The Well-Tempered Ear

Classical music education: The Wisconsin Youth Symphony Orchestras’ annual “Art of Note” gala next Saturday night, March 4, seeks to raise $85,000 for music education

February 24, 2017
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By Jacob Stockinger

The Ear has received the following public service announcement to post, and he is happy to do so because he believes there is no better investment you can make in the future of both classical music and adult success:                                      

Wisconsin Youth Symphony Orchestras will hold its annual Art of Note Gala fundraiser, on Saturday, March 4, 2017 from 6 to 10 p.m., at Marriott West, 1313 John Q. Hammons Drive, in Middleton just off the Beltline on Madison’s far west side.

WYSO Logo blue

WYSO AoN logo

You can join dozens of major corporate underwriters and small business sponsors as well as individual attendees in helping WYSO to meet its goal of raising $85,000.

Study after study confirms that music education reaps lifelong benefits in academic and career success that go far beyond making music.

WYSO 50th Photo 1

No single music educational organization in Wisconsin reaches more students or listeners than the Wisconsin Youth Symphony Orchestras (WYSO), which is based at the University of Wisconsin-Madison Mead Witter School of Music.

WYSO has served nearly 5,000 talented young musicians from more than 100 communities throughout south central Wisconsin over the past 51 years.

WYSO provides over $50,000 in scholarships for students in need.

WYSO performs through the community and undertakes local concerts and TV appearances as well as international tours. International tours have included Vienna, Prague (below), Budapest, Argentina and Italy.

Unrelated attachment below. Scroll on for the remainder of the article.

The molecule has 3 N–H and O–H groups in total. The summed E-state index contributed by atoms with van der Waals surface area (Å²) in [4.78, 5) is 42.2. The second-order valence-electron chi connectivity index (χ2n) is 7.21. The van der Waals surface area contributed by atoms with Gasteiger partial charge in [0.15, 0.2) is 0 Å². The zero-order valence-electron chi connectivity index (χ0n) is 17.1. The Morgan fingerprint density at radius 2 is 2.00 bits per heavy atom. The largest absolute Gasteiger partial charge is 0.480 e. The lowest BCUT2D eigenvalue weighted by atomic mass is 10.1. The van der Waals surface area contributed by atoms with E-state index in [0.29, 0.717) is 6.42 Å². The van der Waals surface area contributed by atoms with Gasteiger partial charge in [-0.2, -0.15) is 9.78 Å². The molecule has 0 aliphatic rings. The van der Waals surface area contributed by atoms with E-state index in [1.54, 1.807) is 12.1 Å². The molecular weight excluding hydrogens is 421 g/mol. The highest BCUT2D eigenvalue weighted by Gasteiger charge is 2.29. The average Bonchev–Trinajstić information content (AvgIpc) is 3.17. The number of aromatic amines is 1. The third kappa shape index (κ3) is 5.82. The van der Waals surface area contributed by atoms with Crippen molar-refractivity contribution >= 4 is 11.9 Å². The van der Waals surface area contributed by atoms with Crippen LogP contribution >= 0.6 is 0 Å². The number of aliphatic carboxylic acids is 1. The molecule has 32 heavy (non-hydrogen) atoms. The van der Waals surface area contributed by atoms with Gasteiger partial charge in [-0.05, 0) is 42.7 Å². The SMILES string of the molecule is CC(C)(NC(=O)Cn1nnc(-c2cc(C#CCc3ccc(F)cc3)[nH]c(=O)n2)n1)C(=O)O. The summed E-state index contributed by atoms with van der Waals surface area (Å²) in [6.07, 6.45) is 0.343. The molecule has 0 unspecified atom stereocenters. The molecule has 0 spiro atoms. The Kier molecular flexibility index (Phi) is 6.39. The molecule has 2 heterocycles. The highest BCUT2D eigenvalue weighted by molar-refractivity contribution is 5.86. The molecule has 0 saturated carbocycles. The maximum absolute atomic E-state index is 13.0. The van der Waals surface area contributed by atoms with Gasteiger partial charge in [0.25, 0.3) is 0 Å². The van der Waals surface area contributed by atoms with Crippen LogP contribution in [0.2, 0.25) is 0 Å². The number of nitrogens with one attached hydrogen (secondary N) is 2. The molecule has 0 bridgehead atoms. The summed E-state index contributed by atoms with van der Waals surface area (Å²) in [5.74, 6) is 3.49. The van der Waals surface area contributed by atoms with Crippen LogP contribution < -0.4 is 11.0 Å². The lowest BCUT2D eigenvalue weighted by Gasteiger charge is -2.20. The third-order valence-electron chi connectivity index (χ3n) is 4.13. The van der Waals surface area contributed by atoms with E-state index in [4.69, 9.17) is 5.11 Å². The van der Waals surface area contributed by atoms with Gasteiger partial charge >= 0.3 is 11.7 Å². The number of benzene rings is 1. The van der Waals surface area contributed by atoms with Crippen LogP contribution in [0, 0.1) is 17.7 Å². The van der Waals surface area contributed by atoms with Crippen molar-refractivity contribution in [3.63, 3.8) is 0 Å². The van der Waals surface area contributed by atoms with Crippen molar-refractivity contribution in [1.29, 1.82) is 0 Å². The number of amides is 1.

WYSO Tour Prague final audience

The Art of Note Gala garners community-wide support from those who are passionate about music education, ensuring that WYSO remains one of the top youth orchestra programs in the country.

The evening will feature live music performed by several WYSO student groups including the Brass Choir (below), Percussion Ensemble and Youth Advanced String Ensemble.

(In the YouTube video at the bottom, you can hear a WYSO orchestra under retiring music director James Smith, perhaps part of the suite from the opera “Carmen” by Georges Bizet.)

WYSO Brass Choir

The event will have an Italian theme to food, drinks and decor to bring back memories of WYSO’s most recent tour of Italy.

Fundraising events include silent and live auctions of more than 100 items that include everything from fine wine and restaurant gift certificates to holiday getaways, jewelry and tickets to major sporting and arts events.

To see the auction items, go to: http://www.wysomusic.org/artofnote/the-live-and-silent-auction-2017/

Of special note are the recycled violins that have been hand-painted and transformed into works of art by local artists. They are currently on display at Goodman Jewelers, 220 State Street. (Below top is the violin by Ellie Taylor, and below bottom by Margaret Andrews.)

wyso-art-of-note-2017-ellie-taylor-violin

wyso-art-of-Note-2017-margaret-andrews-violin

Individual admission is $125 in advance, $135 at the door ($85 tax-deductible as a charitable donation per person). You can also purchase a table of four for $450, a table of 8 for $900 and a table of 10 for $1,100.

For reservations and more information about attending or sponsoring the gala, donating auction items as well as WYSO’s overall program and upcoming concerts, visit WYSO’s home website for the fundraising event at www.wysomusic.org/artofnote. You can also call (608) 263-3320, ext. 2.

For more general information about WYSO and its programs, go to: www.wysomusic.org

NOTE: If you are a WYSO student, a WYSO parent or a WYSO donor or supporter and have encouraging words to help others decide about attending the WYSO “Art of Note” fundraiser, please leave them in the COMMENT section.


Classical music: Meet J’Nai Bridges who went from the dream of playing professional basketball to the reality of singing professional opera

January 13, 2017
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By Jacob Stockinger